Cross-referencing The key to the system is a coded cross-referencing of assets that allows existing and proposed items to be inputted with location information.
Retrieval is quick and easy and, once itemised, additional information relating to each asset can be built up into a detailed database; from asbuilt drawings or even video footage from manufacturers to explain maintenance procedures.
As many architects can attest, explaining 'how to' procedures to clients is one of the most time consuming aspects of handover, and, in theory, providing the fullest package of self-explanatory information should pay dividends in the long run (SAMM developers will provide advice and training on how their own system works).
The flexibility of the system should convince the client of the benefits of more effective operations and planned maintenance scheduling possibilities.
SAMM can also be used as an H&S induction tool for new employees.
Replacing the static H&S File format will enable the client to have intelligent live information on important issues. Instead of having to refer to the paper file for the dates of guarantee renewals, for example, these can be flagged up as diary items in windows on screen, eliminating the possibilities of items lapsing or of missing maintenance inspection dates. Check-offs by services staff can be inputted into the network, with comments if necessary, so that any changes in service or maintenance personnel can be alerted to relevant points of information.
As Jon Oldknow of MPL Construction says: 'Systems such as SAMM could be used as learning tools when provided by the project team, with it forming an ongoing link with the client once they take occupation. Both parties can plan future developments based on real performance feedback. The future service to the client can only improve as paper mountains become a thing of the past.' He continues: 'The use of IT systems to conclude projects allows (the design team) greater access to historical information.'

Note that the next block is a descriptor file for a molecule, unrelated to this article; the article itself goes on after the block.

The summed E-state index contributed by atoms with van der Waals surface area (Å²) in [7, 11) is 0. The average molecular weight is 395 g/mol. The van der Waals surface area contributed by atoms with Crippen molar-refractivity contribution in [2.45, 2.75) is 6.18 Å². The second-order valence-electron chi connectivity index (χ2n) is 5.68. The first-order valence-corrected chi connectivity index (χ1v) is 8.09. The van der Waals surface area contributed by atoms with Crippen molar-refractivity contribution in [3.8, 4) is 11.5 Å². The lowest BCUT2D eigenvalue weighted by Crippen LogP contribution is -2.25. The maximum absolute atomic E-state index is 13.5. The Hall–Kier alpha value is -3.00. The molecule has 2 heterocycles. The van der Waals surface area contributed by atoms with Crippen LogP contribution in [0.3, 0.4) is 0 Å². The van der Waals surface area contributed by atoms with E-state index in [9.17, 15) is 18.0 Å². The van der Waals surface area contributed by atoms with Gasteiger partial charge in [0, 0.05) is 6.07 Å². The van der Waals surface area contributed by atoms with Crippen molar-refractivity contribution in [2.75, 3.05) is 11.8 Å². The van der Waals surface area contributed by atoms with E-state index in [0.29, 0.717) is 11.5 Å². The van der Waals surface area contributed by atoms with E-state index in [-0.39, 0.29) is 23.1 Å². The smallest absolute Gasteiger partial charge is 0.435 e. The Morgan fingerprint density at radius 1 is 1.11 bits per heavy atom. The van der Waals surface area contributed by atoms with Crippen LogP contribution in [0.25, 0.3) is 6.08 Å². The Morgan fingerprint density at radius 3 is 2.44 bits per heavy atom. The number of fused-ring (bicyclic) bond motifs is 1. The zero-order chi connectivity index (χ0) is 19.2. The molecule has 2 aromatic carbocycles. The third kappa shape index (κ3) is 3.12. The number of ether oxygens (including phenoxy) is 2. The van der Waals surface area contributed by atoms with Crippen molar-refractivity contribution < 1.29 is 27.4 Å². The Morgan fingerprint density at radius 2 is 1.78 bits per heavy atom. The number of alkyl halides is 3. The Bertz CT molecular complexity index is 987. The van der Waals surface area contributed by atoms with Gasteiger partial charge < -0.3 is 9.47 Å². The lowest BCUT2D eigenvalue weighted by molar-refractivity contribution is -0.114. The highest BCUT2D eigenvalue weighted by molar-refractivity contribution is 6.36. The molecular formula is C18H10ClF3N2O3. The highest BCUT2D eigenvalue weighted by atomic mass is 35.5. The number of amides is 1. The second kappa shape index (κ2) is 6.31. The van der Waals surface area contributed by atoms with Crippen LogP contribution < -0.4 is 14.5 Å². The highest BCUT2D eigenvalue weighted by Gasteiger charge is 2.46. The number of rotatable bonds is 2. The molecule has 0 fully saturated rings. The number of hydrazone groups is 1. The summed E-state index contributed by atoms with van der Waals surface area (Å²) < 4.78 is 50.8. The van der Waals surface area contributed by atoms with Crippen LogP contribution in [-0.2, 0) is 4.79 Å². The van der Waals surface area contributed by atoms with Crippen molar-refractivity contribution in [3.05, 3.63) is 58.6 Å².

The system also allows for the compilation and correlation of energy consumption data for continued analysis of performance and savings implications. This data can be transferred to other schemes or to compare with the client's existing asset performance.
SAP calculations can also be worked out using the system. Architects should benefit from the system in the sense that they too can build up a database of efficient, effective specification items best suited to a variety of circumstances.
The resultant H&S file, including drawings, O&M details etc, are delivered to the client as a CD-ROM, which is installed into the SAMM system on the client's hard drive. In this way, the CD is just a delivery mechanism, but the dynamic development of the files is built up on the computer - with CDs used thereafter for back-up purposes only.
In this way, it could be advantageous for architects to show willing and advise the client to take up more efficient means of scheduling their H&S information; reducing downtime and operating costs. It all sounds straightforward, but I believe we will have to work out who is going to do all the work and whether clients will pay.
lFor details contact Jon Oldknow of MPL Construction on 01283 566 176 or visit www. mplprojects. co. uk SYSTEM COMPONENTS lProvides the client with a detailed overview of each asset lEnables maintenance procedures to be allocated to each asset lFacilitates the assessment of current and future cost expenditure lProvides life-cycle cost analysis lLogs fault reports and maintenance schedules lLists manufacture and supplier details lStores drawings, operating and isolating information lStores digital video data for operational guidance or training purposes lProvides audit trails and detailed reports on assets lAllows the production and correlation of risk assessments, method statements and COSHH data, etc lFeatures multi-level security access lEnables analysis of energy consumption data